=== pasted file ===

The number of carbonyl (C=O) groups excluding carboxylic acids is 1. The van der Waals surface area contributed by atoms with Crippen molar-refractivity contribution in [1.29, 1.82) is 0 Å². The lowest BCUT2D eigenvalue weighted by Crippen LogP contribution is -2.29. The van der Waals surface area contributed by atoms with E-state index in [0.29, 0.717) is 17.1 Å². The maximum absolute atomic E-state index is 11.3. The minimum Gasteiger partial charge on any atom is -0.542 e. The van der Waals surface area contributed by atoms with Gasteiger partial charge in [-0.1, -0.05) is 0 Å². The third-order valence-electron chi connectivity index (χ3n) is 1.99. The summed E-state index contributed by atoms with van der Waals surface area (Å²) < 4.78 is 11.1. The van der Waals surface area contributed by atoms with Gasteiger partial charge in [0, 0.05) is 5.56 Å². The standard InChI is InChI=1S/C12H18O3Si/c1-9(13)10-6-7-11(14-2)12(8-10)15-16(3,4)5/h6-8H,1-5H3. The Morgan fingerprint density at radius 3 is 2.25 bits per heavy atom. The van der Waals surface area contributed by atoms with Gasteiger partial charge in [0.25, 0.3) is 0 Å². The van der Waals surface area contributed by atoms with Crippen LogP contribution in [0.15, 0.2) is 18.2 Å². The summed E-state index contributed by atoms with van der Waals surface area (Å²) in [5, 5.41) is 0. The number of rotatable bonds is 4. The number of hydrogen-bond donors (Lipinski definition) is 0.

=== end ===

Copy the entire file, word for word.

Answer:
The number of carbonyl (C=O) groups excluding carboxylic acids is 1. The van der Waals surface area contributed by atoms with Crippen molar-refractivity contribution in [1.29, 1.82) is 0 Å². The lowest BCUT2D eigenvalue weighted by Crippen LogP contribution is -2.29. The van der Waals surface area contributed by atoms with E-state index in [0.29, 0.717) is 17.1 Å². The maximum absolute atomic E-state index is 11.3. The minimum Gasteiger partial charge on any atom is -0.542 e. The van der Waals surface area contributed by atoms with Gasteiger partial charge in [-0.1, -0.05) is 0 Å². The third-order valence-electron chi connectivity index (χ3n) is 1.99. The summed E-state index contributed by atoms with van der Waals surface area (Å²) < 4.78 is 11.1. The van der Waals surface area contributed by atoms with Gasteiger partial charge in [0, 0.05) is 5.56 Å². The standard InChI is InChI=1S/C12H18O3Si/c1-9(13)10-6-7-11(14-2)12(8-10)15-16(3,4)5/h6-8H,1-5H3. The Morgan fingerprint density at radius 3 is 2.25 bits per heavy atom. The van der Waals surface area contributed by atoms with Gasteiger partial charge in [0.25, 0.3) is 0 Å². The van der Waals surface area contributed by atoms with Crippen LogP contribution in [0.15, 0.2) is 18.2 Å². The summed E-state index contributed by atoms with van der Waals surface area (Å²) in [5, 5.41) is 0. The number of rotatable bonds is 4. The number of hydrogen-bond donors (Lipinski definition) is 0.